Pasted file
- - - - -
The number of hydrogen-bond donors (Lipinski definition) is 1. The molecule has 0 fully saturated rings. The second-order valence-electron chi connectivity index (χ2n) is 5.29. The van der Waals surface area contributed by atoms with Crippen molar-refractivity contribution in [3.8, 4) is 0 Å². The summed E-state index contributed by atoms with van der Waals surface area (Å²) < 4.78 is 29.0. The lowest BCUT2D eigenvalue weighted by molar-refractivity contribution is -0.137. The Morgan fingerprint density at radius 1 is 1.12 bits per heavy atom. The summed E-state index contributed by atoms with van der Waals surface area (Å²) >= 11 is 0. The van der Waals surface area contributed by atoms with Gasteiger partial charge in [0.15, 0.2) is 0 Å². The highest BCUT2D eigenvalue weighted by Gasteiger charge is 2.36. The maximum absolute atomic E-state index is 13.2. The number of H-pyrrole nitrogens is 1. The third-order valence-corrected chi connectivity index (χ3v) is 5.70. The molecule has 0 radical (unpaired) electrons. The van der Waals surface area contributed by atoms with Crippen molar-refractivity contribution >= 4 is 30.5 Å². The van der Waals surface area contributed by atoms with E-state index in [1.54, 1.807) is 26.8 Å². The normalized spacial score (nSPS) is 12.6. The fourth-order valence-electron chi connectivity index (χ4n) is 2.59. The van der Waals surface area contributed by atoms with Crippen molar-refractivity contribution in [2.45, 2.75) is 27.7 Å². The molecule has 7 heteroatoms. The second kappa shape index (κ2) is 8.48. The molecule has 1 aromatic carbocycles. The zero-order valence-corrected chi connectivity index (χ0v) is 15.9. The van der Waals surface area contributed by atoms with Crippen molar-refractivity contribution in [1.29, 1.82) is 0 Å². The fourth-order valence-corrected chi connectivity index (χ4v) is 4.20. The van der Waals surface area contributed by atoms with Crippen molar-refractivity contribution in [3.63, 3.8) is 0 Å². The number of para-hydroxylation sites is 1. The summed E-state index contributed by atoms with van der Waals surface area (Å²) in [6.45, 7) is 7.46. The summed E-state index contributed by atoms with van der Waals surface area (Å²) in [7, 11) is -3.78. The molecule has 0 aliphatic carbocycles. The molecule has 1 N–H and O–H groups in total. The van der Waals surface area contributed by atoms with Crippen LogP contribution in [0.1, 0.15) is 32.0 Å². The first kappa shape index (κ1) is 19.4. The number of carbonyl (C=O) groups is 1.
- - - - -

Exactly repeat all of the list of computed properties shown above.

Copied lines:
The number of hydrogen-bond donors (Lipinski definition) is 1. The molecule has 0 fully saturated rings. The second-order valence-electron chi connectivity index (χ2n) is 5.29. The van der Waals surface area contributed by atoms with Crippen molar-refractivity contribution in [3.8, 4) is 0 Å². The summed E-state index contributed by atoms with van der Waals surface area (Å²) < 4.78 is 29.0. The lowest BCUT2D eigenvalue weighted by molar-refractivity contribution is -0.137. The Morgan fingerprint density at radius 1 is 1.12 bits per heavy atom. The summed E-state index contributed by atoms with van der Waals surface area (Å²) >= 11 is 0. The van der Waals surface area contributed by atoms with Gasteiger partial charge in [0.15, 0.2) is 0 Å². The highest BCUT2D eigenvalue weighted by Gasteiger charge is 2.36. The maximum absolute atomic E-state index is 13.2. The number of H-pyrrole nitrogens is 1. The third-order valence-corrected chi connectivity index (χ3v) is 5.70. The molecule has 0 radical (unpaired) electrons. The van der Waals surface area contributed by atoms with Crippen molar-refractivity contribution >= 4 is 30.5 Å². The van der Waals surface area contributed by atoms with E-state index in [1.54, 1.807) is 26.8 Å². The normalized spacial score (nSPS) is 12.6. The fourth-order valence-electron chi connectivity index (χ4n) is 2.59. The van der Waals surface area contributed by atoms with Crippen molar-refractivity contribution in [2.45, 2.75) is 27.7 Å². The molecule has 7 heteroatoms. The second kappa shape index (κ2) is 8.48. The molecule has 1 aromatic carbocycles. The zero-order valence-corrected chi connectivity index (χ0v) is 15.9. The van der Waals surface area contributed by atoms with Crippen molar-refractivity contribution in [1.29, 1.82) is 0 Å². The fourth-order valence-corrected chi connectivity index (χ4v) is 4.20. The van der Waals surface area contributed by atoms with Crippen molar-refractivity contribution in [3.63, 3.8) is 0 Å². The number of para-hydroxylation sites is 1. The summed E-state index contributed by atoms with van der Waals surface area (Å²) in [6.45, 7) is 7.46. The summed E-state index contributed by atoms with van der Waals surface area (Å²) in [7, 11) is -3.78. The molecule has 0 aliphatic carbocycles. The molecule has 1 N–H and O–H groups in total. The van der Waals surface area contributed by atoms with Crippen LogP contribution in [0.1, 0.15) is 32.0 Å². The first kappa shape index (κ1) is 19.4. The number of carbonyl (C=O) groups is 1.